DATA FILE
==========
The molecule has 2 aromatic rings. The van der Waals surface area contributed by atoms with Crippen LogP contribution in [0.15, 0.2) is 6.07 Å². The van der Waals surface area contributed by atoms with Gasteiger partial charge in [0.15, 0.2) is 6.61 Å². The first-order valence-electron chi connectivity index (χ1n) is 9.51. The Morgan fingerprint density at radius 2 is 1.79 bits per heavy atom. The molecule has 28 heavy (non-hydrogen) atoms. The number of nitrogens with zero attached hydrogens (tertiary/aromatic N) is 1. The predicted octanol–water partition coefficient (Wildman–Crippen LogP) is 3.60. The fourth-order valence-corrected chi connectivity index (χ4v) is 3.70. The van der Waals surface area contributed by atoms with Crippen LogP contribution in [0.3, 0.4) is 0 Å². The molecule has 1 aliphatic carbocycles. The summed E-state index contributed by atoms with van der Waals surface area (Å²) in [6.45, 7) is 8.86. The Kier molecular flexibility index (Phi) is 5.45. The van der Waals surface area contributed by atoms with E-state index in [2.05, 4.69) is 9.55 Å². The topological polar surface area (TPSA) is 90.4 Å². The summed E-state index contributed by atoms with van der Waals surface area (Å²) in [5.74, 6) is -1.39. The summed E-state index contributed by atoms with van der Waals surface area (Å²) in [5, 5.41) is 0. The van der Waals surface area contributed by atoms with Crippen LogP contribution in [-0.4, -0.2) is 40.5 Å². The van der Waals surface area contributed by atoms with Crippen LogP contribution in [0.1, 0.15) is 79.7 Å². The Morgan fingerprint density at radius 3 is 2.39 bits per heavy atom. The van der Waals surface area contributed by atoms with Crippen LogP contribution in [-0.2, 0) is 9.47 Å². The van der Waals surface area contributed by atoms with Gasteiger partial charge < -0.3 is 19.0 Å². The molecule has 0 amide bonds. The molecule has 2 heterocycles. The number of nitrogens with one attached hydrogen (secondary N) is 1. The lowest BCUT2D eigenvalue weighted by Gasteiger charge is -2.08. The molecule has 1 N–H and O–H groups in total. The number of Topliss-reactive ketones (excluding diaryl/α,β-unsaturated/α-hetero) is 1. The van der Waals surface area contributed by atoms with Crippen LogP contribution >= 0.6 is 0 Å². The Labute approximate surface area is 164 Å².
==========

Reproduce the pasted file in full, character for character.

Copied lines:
The molecule has 2 aromatic rings. The van der Waals surface area contributed by atoms with Crippen LogP contribution in [0.15, 0.2) is 6.07 Å². The van der Waals surface area contributed by atoms with Gasteiger partial charge in [0.15, 0.2) is 6.61 Å². The first-order valence-electron chi connectivity index (χ1n) is 9.51. The Morgan fingerprint density at radius 2 is 1.79 bits per heavy atom. The molecule has 28 heavy (non-hydrogen) atoms. The number of nitrogens with zero attached hydrogens (tertiary/aromatic N) is 1. The predicted octanol–water partition coefficient (Wildman–Crippen LogP) is 3.60. The fourth-order valence-corrected chi connectivity index (χ4v) is 3.70. The van der Waals surface area contributed by atoms with Crippen LogP contribution in [0.3, 0.4) is 0 Å². The molecule has 1 aliphatic carbocycles. The summed E-state index contributed by atoms with van der Waals surface area (Å²) in [6.45, 7) is 8.86. The Kier molecular flexibility index (Phi) is 5.45. The van der Waals surface area contributed by atoms with E-state index in [2.05, 4.69) is 9.55 Å². The topological polar surface area (TPSA) is 90.4 Å². The summed E-state index contributed by atoms with van der Waals surface area (Å²) in [5.74, 6) is -1.39. The summed E-state index contributed by atoms with van der Waals surface area (Å²) in [5, 5.41) is 0. The van der Waals surface area contributed by atoms with Crippen LogP contribution in [-0.4, -0.2) is 40.5 Å². The van der Waals surface area contributed by atoms with Crippen LogP contribution in [0.1, 0.15) is 79.7 Å². The Morgan fingerprint density at radius 3 is 2.39 bits per heavy atom. The van der Waals surface area contributed by atoms with Crippen LogP contribution in [-0.2, 0) is 9.47 Å². The van der Waals surface area contributed by atoms with Gasteiger partial charge < -0.3 is 19.0 Å². The molecule has 0 amide bonds. The molecule has 2 heterocycles. The number of nitrogens with one attached hydrogen (secondary N) is 1. The lowest BCUT2D eigenvalue weighted by Gasteiger charge is -2.08. The molecule has 1 N–H and O–H groups in total. The number of Topliss-reactive ketones (excluding diaryl/α,β-unsaturated/α-hetero) is 1. The van der Waals surface area contributed by atoms with Crippen LogP contribution >= 0.6 is 0 Å². The Labute approximate surface area is 164 Å².